Shifting Patterns of Professional Regulation: Medicine in Comparative International Perspective

Wednesday, 13 July 2016: 09:15
Location: Hörsaal 17 (Juridicum)
Oral Presentation
Michael SAKS, University Campus Suffolk, United Kingdom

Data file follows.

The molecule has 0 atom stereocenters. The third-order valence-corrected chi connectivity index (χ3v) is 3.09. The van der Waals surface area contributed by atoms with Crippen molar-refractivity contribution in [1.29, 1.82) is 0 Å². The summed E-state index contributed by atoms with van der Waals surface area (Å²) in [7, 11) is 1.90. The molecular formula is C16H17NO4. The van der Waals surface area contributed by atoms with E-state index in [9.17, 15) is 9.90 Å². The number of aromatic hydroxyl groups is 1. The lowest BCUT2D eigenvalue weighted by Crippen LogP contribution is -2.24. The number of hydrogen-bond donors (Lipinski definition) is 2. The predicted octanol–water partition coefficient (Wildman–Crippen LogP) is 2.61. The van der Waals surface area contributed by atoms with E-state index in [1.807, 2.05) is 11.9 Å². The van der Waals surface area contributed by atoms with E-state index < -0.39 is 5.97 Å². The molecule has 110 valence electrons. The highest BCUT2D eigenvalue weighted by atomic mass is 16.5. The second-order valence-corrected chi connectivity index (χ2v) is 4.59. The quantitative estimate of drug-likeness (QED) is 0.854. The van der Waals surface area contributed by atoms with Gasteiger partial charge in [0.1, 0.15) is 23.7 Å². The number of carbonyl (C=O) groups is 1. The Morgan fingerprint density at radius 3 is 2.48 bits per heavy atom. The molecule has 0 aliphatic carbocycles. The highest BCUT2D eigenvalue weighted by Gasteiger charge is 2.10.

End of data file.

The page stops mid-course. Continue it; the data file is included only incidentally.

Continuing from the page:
Even in a single society, the forms of regulation of occupational groups regarded as professions in the modern world vary considerably at particular points in history as well as in the contemporary context. This paper compares and contrasts shifts over time in professional regulation, with specific reference to medicine, in three very distinct societies – Britain, the United States and Russia. As such, it overviews broad regulatory changes in medicine over two centuries in each of the countries concerned. The analysis is undertaken from a neo-Weberian frame of reference based on defining fully-fledged professions in terms of exclusionary social closure. It shows that the patterns vary historically following relatively early open fields from classic social closure through corporatisation to complete deprofessionalisation in the three very different socio-political systems concerned. Notwithstanding the common claims of functionalist theorists about convergence towards a single highly professionalised destiny for elite knowledge-based occupations in the developed world, it is argued that – for all the methodological issues involved – there is no trend towards one emergent contemporary pattern. Rather, the paper highlights that each particular configuration in medicine has evolved as a result of specific socio-political circumstances in the spectrum of countries considered – based on differing balances between the market and the state. The paper concludes by raising questions as to which of the regulatory patterns concerned might be most desirable in future in the struggle for a better world. In weighing up the advantages and disadvantages, innovative and graphic use is made of animal metaphors – employing the vehicles of zoos, circuses, safari parks and the law of the jungle – to depict the main regulatory models that are available. Each of these has different consequences for the public, not least in relation to the classically ‘top dog’ profession of medicine.